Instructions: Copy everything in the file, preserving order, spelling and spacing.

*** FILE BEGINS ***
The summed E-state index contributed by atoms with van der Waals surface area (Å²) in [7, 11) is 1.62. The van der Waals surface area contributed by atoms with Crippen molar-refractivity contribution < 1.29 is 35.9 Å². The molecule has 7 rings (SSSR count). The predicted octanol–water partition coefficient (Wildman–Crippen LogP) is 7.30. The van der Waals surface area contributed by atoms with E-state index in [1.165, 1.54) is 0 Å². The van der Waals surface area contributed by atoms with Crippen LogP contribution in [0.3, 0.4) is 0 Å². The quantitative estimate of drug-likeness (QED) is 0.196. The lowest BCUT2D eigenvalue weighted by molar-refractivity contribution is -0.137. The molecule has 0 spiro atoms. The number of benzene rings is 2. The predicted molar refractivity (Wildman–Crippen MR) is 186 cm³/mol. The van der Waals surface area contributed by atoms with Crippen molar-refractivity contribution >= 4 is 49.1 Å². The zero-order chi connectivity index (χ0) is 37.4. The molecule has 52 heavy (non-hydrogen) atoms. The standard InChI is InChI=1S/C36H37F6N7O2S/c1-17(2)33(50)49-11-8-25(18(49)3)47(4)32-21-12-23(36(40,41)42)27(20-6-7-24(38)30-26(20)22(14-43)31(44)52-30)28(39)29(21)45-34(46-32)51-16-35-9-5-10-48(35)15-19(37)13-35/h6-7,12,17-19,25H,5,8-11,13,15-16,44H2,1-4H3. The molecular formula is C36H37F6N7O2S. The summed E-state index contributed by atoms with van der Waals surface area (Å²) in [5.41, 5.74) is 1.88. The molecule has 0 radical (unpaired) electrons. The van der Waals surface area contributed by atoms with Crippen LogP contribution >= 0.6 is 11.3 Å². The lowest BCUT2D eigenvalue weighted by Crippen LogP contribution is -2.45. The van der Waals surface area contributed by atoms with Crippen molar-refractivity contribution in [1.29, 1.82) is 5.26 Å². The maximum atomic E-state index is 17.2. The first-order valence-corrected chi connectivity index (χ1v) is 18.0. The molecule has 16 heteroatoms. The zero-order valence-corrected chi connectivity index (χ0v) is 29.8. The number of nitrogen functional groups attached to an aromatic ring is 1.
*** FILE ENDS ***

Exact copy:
The summed E-state index contributed by atoms with van der Waals surface area (Å²) in [7, 11) is 1.62. The van der Waals surface area contributed by atoms with Crippen molar-refractivity contribution < 1.29 is 35.9 Å². The molecule has 7 rings (SSSR count). The predicted octanol–water partition coefficient (Wildman–Crippen LogP) is 7.30. The van der Waals surface area contributed by atoms with E-state index in [1.165, 1.54) is 0 Å². The van der Waals surface area contributed by atoms with Crippen LogP contribution in [0.3, 0.4) is 0 Å². The quantitative estimate of drug-likeness (QED) is 0.196. The lowest BCUT2D eigenvalue weighted by molar-refractivity contribution is -0.137. The molecule has 0 spiro atoms. The number of benzene rings is 2. The predicted molar refractivity (Wildman–Crippen MR) is 186 cm³/mol. The van der Waals surface area contributed by atoms with Crippen molar-refractivity contribution >= 4 is 49.1 Å². The zero-order chi connectivity index (χ0) is 37.4. The molecule has 52 heavy (non-hydrogen) atoms. The standard InChI is InChI=1S/C36H37F6N7O2S/c1-17(2)33(50)49-11-8-25(18(49)3)47(4)32-21-12-23(36(40,41)42)27(20-6-7-24(38)30-26(20)22(14-43)31(44)52-30)28(39)29(21)45-34(46-32)51-16-35-9-5-10-48(35)15-19(37)13-35/h6-7,12,17-19,25H,5,8-11,13,15-16,44H2,1-4H3. The molecular formula is C36H37F6N7O2S. The summed E-state index contributed by atoms with van der Waals surface area (Å²) in [5.41, 5.74) is 1.88. The molecule has 0 radical (unpaired) electrons. The van der Waals surface area contributed by atoms with Crippen LogP contribution >= 0.6 is 11.3 Å². The lowest BCUT2D eigenvalue weighted by Crippen LogP contribution is -2.45. The van der Waals surface area contributed by atoms with Crippen molar-refractivity contribution in [1.29, 1.82) is 5.26 Å². The maximum atomic E-state index is 17.2. The first-order valence-corrected chi connectivity index (χ1v) is 18.0. The molecule has 16 heteroatoms. The zero-order valence-corrected chi connectivity index (χ0v) is 29.8. The number of nitrogen functional groups attached to an aromatic ring is 1.